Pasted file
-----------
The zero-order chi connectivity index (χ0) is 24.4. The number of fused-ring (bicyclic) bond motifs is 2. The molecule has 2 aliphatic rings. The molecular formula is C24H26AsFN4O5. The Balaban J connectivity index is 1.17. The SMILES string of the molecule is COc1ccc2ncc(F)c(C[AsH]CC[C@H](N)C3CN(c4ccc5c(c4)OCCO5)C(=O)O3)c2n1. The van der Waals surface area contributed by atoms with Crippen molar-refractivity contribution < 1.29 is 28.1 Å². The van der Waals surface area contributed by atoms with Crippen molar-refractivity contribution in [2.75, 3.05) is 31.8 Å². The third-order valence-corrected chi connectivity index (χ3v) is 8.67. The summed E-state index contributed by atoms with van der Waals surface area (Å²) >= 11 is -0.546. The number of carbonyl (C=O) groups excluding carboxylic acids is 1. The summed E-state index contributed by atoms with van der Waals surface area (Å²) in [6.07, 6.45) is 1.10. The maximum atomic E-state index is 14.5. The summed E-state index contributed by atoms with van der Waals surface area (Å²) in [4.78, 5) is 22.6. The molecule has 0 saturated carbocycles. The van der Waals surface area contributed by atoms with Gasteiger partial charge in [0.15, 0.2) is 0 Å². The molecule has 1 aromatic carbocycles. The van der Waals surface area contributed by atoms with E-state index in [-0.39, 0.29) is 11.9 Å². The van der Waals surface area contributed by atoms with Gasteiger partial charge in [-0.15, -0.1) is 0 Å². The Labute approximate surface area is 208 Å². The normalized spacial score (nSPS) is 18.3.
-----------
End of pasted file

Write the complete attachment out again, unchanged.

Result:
The zero-order chi connectivity index (χ0) is 24.4. The number of fused-ring (bicyclic) bond motifs is 2. The molecule has 2 aliphatic rings. The molecular formula is C24H26AsFN4O5. The Balaban J connectivity index is 1.17. The SMILES string of the molecule is COc1ccc2ncc(F)c(C[AsH]CC[C@H](N)C3CN(c4ccc5c(c4)OCCO5)C(=O)O3)c2n1. The van der Waals surface area contributed by atoms with Crippen molar-refractivity contribution < 1.29 is 28.1 Å². The van der Waals surface area contributed by atoms with Crippen molar-refractivity contribution in [2.75, 3.05) is 31.8 Å². The third-order valence-corrected chi connectivity index (χ3v) is 8.67. The summed E-state index contributed by atoms with van der Waals surface area (Å²) >= 11 is -0.546. The number of carbonyl (C=O) groups excluding carboxylic acids is 1. The summed E-state index contributed by atoms with van der Waals surface area (Å²) in [6.07, 6.45) is 1.10. The maximum atomic E-state index is 14.5. The summed E-state index contributed by atoms with van der Waals surface area (Å²) in [4.78, 5) is 22.6. The molecule has 0 saturated carbocycles. The van der Waals surface area contributed by atoms with Gasteiger partial charge in [0.15, 0.2) is 0 Å². The molecule has 1 aromatic carbocycles. The van der Waals surface area contributed by atoms with E-state index in [-0.39, 0.29) is 11.9 Å². The van der Waals surface area contributed by atoms with Gasteiger partial charge in [-0.15, -0.1) is 0 Å². The Labute approximate surface area is 208 Å². The normalized spacial score (nSPS) is 18.3.